For over an hour, the five performers involve the audience in a process of constant re-imagination, as they describe alternative scenarios to explain their physical condition. Seemingly caught in the stillness of their bodies, the performers speak: “I imagine we are in a forest”, “I imagine I am sick”, “I imagine we are stored into a large container”, “I imagine a family weekend”, and so on. The vignettes that ensue are at times funny, at times touching, and at one point even attempt to be erotic. Müller and her performers successfully maintain a light touch throughout what, we imagine, might otherwise be a tedious experiment. Unfortunately the humor involved in the piece is often predictable: the whole performance plays off of the endless exploration and absurd creations of the imagination, leveraging on the inexplicable stillness of the performers for contrast. This direct juxtaposition does not take many risks and openly aims at seducing the audience into collaborating with the performers: each humorous moment seeks to keep spectators from drifting away from the piece.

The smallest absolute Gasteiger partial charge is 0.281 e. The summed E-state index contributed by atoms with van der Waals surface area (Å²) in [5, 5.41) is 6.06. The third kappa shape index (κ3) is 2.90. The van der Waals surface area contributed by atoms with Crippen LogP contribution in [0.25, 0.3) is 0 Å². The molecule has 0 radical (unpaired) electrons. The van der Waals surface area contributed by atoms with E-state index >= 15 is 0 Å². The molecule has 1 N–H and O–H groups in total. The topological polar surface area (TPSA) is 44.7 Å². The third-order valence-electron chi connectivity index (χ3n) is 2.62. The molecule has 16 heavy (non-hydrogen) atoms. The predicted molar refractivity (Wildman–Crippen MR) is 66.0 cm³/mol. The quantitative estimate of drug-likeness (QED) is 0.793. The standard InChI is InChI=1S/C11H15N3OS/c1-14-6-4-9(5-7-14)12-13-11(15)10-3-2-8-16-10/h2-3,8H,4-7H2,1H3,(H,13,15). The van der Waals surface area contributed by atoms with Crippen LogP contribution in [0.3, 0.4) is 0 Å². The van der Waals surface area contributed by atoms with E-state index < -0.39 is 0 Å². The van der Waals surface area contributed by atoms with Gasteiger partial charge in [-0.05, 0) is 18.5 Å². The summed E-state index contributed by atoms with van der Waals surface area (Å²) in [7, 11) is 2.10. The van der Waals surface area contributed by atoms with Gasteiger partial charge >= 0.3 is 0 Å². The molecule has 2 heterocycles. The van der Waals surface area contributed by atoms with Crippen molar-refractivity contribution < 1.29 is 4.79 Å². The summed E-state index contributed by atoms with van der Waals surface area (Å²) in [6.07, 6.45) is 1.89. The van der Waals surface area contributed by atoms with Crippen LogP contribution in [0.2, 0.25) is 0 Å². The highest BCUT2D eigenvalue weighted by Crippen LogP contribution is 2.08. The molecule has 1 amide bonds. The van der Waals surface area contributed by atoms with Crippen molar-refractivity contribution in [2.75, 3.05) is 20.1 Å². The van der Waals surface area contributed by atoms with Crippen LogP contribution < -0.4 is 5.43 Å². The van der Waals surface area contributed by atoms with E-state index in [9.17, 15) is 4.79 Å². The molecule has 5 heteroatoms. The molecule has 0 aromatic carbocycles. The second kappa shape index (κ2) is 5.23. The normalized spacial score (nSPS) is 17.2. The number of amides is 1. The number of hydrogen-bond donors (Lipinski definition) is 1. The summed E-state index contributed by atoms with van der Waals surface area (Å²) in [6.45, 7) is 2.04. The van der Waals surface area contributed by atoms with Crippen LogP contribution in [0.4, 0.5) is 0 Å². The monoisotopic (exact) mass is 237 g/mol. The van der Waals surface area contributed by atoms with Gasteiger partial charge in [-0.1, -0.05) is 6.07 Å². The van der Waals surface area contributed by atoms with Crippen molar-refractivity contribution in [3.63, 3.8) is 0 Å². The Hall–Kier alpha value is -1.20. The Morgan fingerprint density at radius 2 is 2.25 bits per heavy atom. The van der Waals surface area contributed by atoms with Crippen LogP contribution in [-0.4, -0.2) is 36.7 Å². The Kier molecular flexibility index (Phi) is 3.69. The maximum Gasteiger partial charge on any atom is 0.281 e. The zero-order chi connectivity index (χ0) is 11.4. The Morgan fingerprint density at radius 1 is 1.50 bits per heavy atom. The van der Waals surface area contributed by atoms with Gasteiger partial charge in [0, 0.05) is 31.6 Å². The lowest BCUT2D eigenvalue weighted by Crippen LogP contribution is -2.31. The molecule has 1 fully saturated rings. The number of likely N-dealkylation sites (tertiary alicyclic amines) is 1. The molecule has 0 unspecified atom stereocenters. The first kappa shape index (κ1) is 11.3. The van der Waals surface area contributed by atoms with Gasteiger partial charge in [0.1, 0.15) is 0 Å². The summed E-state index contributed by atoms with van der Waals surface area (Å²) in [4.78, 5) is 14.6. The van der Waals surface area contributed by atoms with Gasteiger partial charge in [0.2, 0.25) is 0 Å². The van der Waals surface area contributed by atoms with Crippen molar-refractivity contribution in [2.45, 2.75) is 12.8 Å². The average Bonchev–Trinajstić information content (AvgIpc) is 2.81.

In the post-performance talk following Wednesday’s performance, Müller mentioned that three main questions served as the focus for the improvisation exercises that gave rise to the piece. Each performer had to ask themselves: “Who am I? What am I doing? Why am I here?” At times, it seems like those questions have been exhausted in the process of making the piece. Indeed, there is a limitless number of stories that could be tailored around the conditions of the five performers, but what next? While the solutions created for the performance are satisfying, the piece does not succeed in pushing the boundaries of a well-designed improvisation exercise.
While We Were Holding It Together is a strongly cerebral piece, not surprisingly considering Müller’s background in literature and her interest in conceptual dance. The questions addressed in the work speak directly to contemporary critical theory in the field of audience reception, making Müller’s exploration echo existing academic writing on theatre and performance. Overall, however, Müller addresses these issues with clarity, and the empathetic experience of observing the performers’ impossible attempt at stillness remains with you even after you have left the theater.
Wednesday–Friday, September 24–26, 2008 at 8pm